— 1.3 —
The Bishop of Durham, Sir Robert Clifford, and Christopher Urswick talked together in an apartment in the Tower of London. The apartment was lit with torches.
Sir Robert Clifford had supported Perkin Warbeck, but he turned against him and was now about to reveal to King Henry VII details of the plot to make Perkin Warbeck King of England. The interrogation was taking place in the Tower of London, where King Henry VII had temporarily moved his court, in part because if Sir Robert Clifford named some high-ranking nobles in the court as traitors, they could be arrested quickly.
The Bishop of Durham said, “You see, Sir Robert Clifford, how confidently King Henry VII, our great master, commits his personal safety to your loyalty; you taste his bounty and his mercy even in this: that at a time of night so late, a place so private as his own chamber, he is pleased to admit you to his favor. Do not falter in your disclosure of the conspiracy; but as you covet aliberal grace and pardon for your follies, so labor to deserve it by revealing all the plots and all the persons who contrive against it.”
Christopher Urswick said to Sir Robert Clifford, “Don’t remember the witchcraft or the magic, the charms and incantations, which the sorceress of Burgundy — Margaret of Burgundy — cast upon your reason. Sir Robert, be your own friend now and do what is best for you: Tell all you know and free your conscience from guilt. All who respect you stand as guarantees for your honesty and truth. Take care that you do not dally with the King: He is as wise as he is gentle.”
“I am miserable, if King Henry VII will not be merciful,” Sir Robert Clifford replied.
“The King is coming,” Christopher Urswick said.
King Henry VII entered the apartment and said, “Clifford!”
Sir Robert Clifford knelt and said, “Let my weak knees root on the earth, if I appear as leprous in my treacheries before your royal eyes, as to my own eyes I seem to be a monster as a result of my breach of truth.”
He had sworn to be loyal to King Henry VII, but he had broken his oath by plotting to help make Perkin Warbeck King.
“Clifford, stand up,” King Henry VII said. “For evidence of thy safety, I offer thee my hand.”
“It is a sovereign balm for my bruised soul,” Sir Robert Clifford said. “I kiss it with greediness.”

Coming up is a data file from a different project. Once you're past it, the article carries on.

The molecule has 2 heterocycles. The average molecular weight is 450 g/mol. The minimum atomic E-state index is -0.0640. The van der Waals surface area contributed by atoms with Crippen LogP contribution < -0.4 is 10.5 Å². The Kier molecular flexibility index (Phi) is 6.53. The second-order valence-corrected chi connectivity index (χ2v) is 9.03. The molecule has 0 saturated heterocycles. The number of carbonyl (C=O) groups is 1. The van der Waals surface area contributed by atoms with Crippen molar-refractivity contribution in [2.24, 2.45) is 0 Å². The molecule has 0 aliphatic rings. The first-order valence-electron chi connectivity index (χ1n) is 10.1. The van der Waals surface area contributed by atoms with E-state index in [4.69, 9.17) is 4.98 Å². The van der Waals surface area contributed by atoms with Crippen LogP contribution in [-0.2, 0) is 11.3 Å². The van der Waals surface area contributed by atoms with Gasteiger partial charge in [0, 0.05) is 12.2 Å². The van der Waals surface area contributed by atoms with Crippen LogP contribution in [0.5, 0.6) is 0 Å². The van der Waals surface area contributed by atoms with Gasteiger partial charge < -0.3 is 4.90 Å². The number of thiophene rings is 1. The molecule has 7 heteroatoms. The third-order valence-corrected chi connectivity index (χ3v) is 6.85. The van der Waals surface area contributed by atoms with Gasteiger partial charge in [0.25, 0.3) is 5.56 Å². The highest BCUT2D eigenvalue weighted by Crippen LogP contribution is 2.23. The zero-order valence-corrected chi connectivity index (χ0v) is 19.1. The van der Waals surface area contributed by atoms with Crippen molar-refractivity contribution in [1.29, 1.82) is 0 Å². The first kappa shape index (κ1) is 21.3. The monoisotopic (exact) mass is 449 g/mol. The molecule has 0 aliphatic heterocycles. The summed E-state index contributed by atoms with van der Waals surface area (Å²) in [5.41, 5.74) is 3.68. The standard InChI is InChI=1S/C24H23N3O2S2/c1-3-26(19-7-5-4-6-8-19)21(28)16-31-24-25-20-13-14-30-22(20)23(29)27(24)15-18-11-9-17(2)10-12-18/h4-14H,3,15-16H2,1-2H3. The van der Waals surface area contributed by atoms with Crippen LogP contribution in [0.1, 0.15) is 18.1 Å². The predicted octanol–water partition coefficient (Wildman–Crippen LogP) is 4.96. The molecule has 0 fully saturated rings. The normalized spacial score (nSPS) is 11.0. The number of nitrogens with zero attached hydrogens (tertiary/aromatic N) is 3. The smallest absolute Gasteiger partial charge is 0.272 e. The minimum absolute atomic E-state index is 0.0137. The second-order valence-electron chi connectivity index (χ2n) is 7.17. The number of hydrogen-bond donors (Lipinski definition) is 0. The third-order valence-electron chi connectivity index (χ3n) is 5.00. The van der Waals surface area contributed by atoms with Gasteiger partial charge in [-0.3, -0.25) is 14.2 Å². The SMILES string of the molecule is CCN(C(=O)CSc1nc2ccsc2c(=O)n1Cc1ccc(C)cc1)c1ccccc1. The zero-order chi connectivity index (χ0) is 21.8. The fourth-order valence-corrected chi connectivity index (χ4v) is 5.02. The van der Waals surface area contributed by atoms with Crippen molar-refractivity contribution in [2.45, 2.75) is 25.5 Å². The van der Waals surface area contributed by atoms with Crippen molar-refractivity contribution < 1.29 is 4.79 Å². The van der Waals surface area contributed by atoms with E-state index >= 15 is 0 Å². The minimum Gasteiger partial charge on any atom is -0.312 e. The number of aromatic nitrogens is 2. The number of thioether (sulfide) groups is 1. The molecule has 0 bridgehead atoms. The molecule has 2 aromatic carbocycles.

He kissed the King’s hand, rose, and said, “Sir, you’re a just master, but I —”
Wanting to get down to business quickly, King Henry VII interrupted, “Tell me, is every detail thou has set down with thine own hand within this paper true? Is it accurate information of all the progress of our enemies’ intentions without corruption by anything that is not true?”
“It is as true as I wish Heaven or as I wish my infected honor to be white and morally pure again,”Sir Robert Clifford replied.
“We know all, Clifford, fully, since this comet, this airy and insubstantial apparition first discradled himself and moved from Tournai in Belgium into Portugal, and thence advanced his fiery blaze for adoration to the superstitious Irish,” King Henry VII said. “Thereupon the tail of this wild comet, conjured into France, sparkled in grotesque flames in the court of King Charles VIII of France. But it shrunk again from there, and, hidden in darkness, stole into Flanders and then landed in England, flourishing the rag — his so-called standard — of counterfeit power on the shore of Kent, from where he was beaten back with shame and scorn, contempt, and slaughter of some naked outlaws.”
In July of 1495, Perkin Warbeck sailed to Deal, Kent, with a small force of men, but the citizens of Deal fought and defeated his men. He then sailed to Ireland, as Sir Robert Clifford will inform King Henry VII. For 11 days, he unsuccessfully besieged the Irish port of Waterford, resisted by its citizens. Perkin Warbeck then sailed for Scotland, and in November of 1495, King James IV of Scotland received him.
King Henry VII added, “But tell me what new course now shapes ‘Duke’ Perkin?”
His use of “Duke” when referring to Perkin Warbeck was sarcastic.
Sir Robert Clifford said, “His new course is for Ireland, mighty Henry; he was so instructed by Stephen Frion, who was formerly a secretary in the French tongue to your sacred excellence, but who is Perkin’s tutor now.”
“He is a crafty villain, that Frion, Frion,” King Henry VII said.
He then said, “You, my Lord of Durham, knew the man well.”
The Bishop of Durham said, “He is French both in his heart and in his actions.”
This was not a compliment.
King Henry VII said to Sir Robert Clifford, “Some Irish heads work in this mine of treason and support Perkin Warbeck. Name them.”
Sir Robert Clifford replied, “They are not any of the best; your good fortune has dulled their spirits. Never has a fraud had such a confused rabble of lost bankrupts for counselors. First is Heron, a bankrupt dealer in textile fabrics. Then are John a-Water, who is sometimes Mayor of Cork, Ireland, and a tailor named Skelton and a legal clerk called Astley. Whatever these wish to speak about, Perkin must listen to; but Frion, who is more cunning and intelligent than these dull capacities, still prompts Perkin to fly to Scotland to young King James IV and appeal to him for aid. This is the most recent of all their resolutions.”
“Still more Frion!” King Henry VII said. “Pestilent adder, he will hiss out poison that is as dangerous as it is infectious. We must equal him in cunning.